I’m going to share the change experience at Mann Island Finance. We have been around for 30+ years and are coming out of a major change programme; we do so looking ahead with renewed confidence. While we are not a dealer, our roots come from being part of a dealer and we know and understand the dealer market. I certainly feel that our experiences can offer some useful insights and I hope they help.      

The Mann Island Change Experience

For 30 years, Mann Island Finance has been a successful car finance broker, arguably one of the most recognisable car finance brokers in the UK. We operated across the UK with a great team of local finance experts. We were successful and our business model, earning an income from each transaction worked. However, it was coming under increasing pressure; new players were entering the market and customers were focusing increasingly upon price and not service. In short, the shifting operating landscape challenged our business. Not as dramatic or sudden as COVID-19, but the implications were the same.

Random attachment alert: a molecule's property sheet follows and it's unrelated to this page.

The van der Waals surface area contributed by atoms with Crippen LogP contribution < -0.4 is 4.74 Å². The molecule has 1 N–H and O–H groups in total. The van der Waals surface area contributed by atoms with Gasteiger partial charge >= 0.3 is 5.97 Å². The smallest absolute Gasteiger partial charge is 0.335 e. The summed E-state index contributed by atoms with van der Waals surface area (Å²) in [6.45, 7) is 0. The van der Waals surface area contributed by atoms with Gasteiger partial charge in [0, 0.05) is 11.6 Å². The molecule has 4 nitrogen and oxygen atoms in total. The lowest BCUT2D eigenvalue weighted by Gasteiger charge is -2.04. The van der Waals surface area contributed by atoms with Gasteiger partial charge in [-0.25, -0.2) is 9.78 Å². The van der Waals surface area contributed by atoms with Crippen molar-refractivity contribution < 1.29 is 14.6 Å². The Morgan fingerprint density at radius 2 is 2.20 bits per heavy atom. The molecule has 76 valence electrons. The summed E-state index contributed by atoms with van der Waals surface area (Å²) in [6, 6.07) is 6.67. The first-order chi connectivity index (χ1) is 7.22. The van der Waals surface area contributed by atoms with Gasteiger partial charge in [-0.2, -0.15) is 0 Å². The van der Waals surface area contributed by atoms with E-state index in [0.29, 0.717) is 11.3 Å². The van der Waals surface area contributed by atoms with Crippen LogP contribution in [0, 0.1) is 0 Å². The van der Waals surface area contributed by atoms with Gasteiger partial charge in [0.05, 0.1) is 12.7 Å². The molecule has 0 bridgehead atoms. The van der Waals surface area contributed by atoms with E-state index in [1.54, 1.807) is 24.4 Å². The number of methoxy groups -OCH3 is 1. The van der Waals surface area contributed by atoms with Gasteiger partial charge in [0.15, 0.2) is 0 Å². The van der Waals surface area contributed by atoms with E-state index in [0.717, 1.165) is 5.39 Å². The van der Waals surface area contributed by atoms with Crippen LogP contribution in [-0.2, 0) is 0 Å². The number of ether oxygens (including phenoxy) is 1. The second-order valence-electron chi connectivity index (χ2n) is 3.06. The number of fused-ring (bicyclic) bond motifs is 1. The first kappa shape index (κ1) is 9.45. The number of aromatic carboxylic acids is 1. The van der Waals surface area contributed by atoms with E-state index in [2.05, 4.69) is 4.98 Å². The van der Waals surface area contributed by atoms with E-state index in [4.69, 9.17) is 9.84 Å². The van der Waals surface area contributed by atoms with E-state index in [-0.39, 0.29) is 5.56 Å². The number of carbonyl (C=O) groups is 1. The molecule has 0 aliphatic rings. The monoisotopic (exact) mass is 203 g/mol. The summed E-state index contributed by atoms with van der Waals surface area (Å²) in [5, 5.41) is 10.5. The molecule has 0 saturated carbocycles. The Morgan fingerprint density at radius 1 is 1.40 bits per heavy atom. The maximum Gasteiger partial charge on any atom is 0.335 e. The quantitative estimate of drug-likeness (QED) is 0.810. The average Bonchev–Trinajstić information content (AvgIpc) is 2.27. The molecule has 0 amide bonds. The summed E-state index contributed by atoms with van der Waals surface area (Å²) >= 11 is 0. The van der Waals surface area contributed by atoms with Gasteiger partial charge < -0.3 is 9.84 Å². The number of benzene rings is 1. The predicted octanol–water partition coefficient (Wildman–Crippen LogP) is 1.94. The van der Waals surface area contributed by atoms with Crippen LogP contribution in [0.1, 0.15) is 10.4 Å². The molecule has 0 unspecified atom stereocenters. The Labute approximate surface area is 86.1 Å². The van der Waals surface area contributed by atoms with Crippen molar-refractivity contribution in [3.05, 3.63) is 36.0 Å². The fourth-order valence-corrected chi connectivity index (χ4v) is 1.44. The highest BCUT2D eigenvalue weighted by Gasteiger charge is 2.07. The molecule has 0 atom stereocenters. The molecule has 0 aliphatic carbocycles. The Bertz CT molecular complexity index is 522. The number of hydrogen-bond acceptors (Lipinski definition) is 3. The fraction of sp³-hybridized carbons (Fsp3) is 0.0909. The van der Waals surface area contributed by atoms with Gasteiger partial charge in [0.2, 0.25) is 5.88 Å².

We stepped back and made a conscious decision to reinvent the business optimising our service strengths and adding new capabilities to address the risks that we knew were there. Today, we are a lender with broker capabilities. We have combined the best of our old service skills with the best of a new more resilient and long-term lender model. We have invested in technology; challenged ourselves to get leaner and adjusted the skill-set within the business.

This change has not been easy and we continue to work at it; not just because we had to, but because in today’s fast-paced marketplace, we see continuous evolution as business-critical.

On our journey, we became part of Investec Bank; this has been a huge help. It has required some realignment culturally, and in terms of processes and controls. The value of all of these changes has been clear over the last ten weeks; we have a resilience and confidence borne of the hard change choices we have made.

Key Learning Points from Our Experience 

Having gone through this change process, at the end of the day, we still retain much of the battle-hardened experience and can-do ethos that has always been part of our DNA. We also took the opportunity to choose to change, a luxury some may not have right now. However, as down to earth people I believe we can share some of our learnings and I hope they help: